The Wisdom of Rocky Balboa
It was early 1979 and I found myself in a small waiting room at the MGM Studios in Hollywood. I was there to read for the part of a reporter in the sequel to Sylvester Stallone’s Academy Award winning, ROCKY.
When my name was called, I expected to meet with a group of casting directors as is usually the case, but to my surprise, only one person sat on the other side of a small desk — Stallone himself.
His greeting was as warm and down to earth as Rocky Balboa and after telling him a little bit about myself, we got down to business. I can remember him searching through the script to find a part that had the most lines.
“Here, try this,” he said in that trademark accent as handed me the page.
One read and that was it.
“Very nice. Are you available next Tuesday?” (Looking back, I’m surprised he
didn’t offer to pick me up and take me to the set!)
Just like that, I had been cast by one of the biggest movie stars in the world. I would later find that Sly sees life through the eyes of those on the outside looking in. He believes in opportunity for all.
The scene in the movie takes place at the boxing commissioner’s office as Rockyannounces his rematch with Apollo Creed, played by the late Carl Withers, and was actually filmed in an abandoned bank building in downtown Los Angeles. It took two days to film less than as many minutes.
One of the other actors cast as a reporter was an KABC-TV news anchor and former Miss America, Tawny Little. We had met on the ABC lot while I was hosting segments for ABC-TV’s “Kids Are People, Too!,” and ended up hanging out together during most of the Rocky II filming.
“Let me tell you something you already know. The world ain’t all sunshine and rainbows. It’s a very mean and nasty place and I don’t care how tough you are it will beat you to your knees and keep you there permanently if you let it. You, me, or nobody is gonna hit as hard as life. But it ain’t about how hard ya hit. It’s about how hard you can get hit and keep moving forward. How much you can take and keep moving forward. That’s how winning is done!” ~Rocky Balboa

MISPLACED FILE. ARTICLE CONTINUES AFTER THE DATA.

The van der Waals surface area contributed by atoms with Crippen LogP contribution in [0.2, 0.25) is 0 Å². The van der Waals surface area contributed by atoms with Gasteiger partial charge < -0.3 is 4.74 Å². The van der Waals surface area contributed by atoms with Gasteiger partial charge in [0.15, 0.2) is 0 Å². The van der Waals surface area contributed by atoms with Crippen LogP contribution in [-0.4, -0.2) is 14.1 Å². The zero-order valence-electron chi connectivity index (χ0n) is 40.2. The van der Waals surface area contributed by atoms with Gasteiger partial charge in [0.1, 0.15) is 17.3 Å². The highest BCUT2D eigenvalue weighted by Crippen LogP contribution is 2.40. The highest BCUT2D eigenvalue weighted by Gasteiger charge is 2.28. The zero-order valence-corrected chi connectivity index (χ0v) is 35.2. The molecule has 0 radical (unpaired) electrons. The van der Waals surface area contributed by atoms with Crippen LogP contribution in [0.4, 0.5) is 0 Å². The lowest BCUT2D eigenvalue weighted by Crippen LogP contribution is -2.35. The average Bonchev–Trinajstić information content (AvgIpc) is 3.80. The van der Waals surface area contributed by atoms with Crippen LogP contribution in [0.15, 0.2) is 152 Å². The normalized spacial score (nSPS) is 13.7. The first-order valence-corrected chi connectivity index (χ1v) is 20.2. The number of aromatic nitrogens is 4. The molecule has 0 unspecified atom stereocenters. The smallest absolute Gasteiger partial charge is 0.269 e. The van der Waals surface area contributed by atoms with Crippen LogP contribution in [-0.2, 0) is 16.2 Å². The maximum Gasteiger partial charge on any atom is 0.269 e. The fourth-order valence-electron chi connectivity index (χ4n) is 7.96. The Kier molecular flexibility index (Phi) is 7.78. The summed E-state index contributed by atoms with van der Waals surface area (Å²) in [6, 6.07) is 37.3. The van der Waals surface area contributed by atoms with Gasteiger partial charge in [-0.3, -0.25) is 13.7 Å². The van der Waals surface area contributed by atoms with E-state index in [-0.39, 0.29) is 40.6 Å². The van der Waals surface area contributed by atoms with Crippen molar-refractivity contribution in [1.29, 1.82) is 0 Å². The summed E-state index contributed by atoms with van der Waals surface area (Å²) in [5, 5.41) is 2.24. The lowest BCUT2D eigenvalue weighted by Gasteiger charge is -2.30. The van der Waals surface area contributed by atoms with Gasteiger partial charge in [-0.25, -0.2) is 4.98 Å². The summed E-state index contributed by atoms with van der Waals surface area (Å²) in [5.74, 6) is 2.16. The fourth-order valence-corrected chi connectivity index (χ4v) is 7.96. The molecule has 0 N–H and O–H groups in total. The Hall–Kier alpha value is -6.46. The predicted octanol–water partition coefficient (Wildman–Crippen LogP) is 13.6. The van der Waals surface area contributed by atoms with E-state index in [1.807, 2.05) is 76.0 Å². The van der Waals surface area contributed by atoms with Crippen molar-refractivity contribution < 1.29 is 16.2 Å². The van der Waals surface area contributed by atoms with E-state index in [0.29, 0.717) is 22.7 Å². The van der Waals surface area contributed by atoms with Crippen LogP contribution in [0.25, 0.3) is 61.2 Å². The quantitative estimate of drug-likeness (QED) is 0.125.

Stallone reminded me of someone else who did as much behind the camera as he did in front of it: the late Dick Clark.
Every shot was blocked out carefully and nothing happened until Stallone was ready. Yet, everyone seemed to be enjoying themselves, knowing that we were working on another possible blockbuster.
When the scene was done, Sly thanked everyone and posed for pictures with a few of the actors, including Tawny and me.
We all met again at the premiere held at Mann’s Chinese Theater in Hollywood and received a special gift from Sly: a satin jacket similar to the one he wore in the movie with the Rocky II emblem on the back. It is encased and hangs proudly on my office wall.
Several years later, I hosted the ground breaking ceremonies for the new Planet Hollywood in San Antonio and was pleased to be sharing the stage with Sylvester Stallone. He kidded me about being shorter than him (Stallone stands 5′ 8″) and I asked if there would be any more Rocky sequels, as Rocky V had just been released.
He said, “You never know.”
The wisdom of Rocky Balboa can be summed up in that very statement, “You never know…..(until you try).”
And, try he did, winning a Golden Globe, 40 years since it all started.
“I want to thank my imaginary friend Rocky Balboa for being the best friend I ever had.” ~Sylvester Stallone
While the original Rocky movie was about an unknown getting his shot at the title, Rocky Balboa is about what many consider to be a “has-been”, facing seemingly insurmountable odds as he tries to let out what Rocky calls, “the stuff in the basement.”
The stuff in your heart.
There’s a bit of Rocky in all of us.
That’s why we have enjoyed the ride and will continue to be attracted to any story that speaks to our dreams. Because, no matter where you are in life,
“It ain’t over till it’s over.” ~Rocky Balboa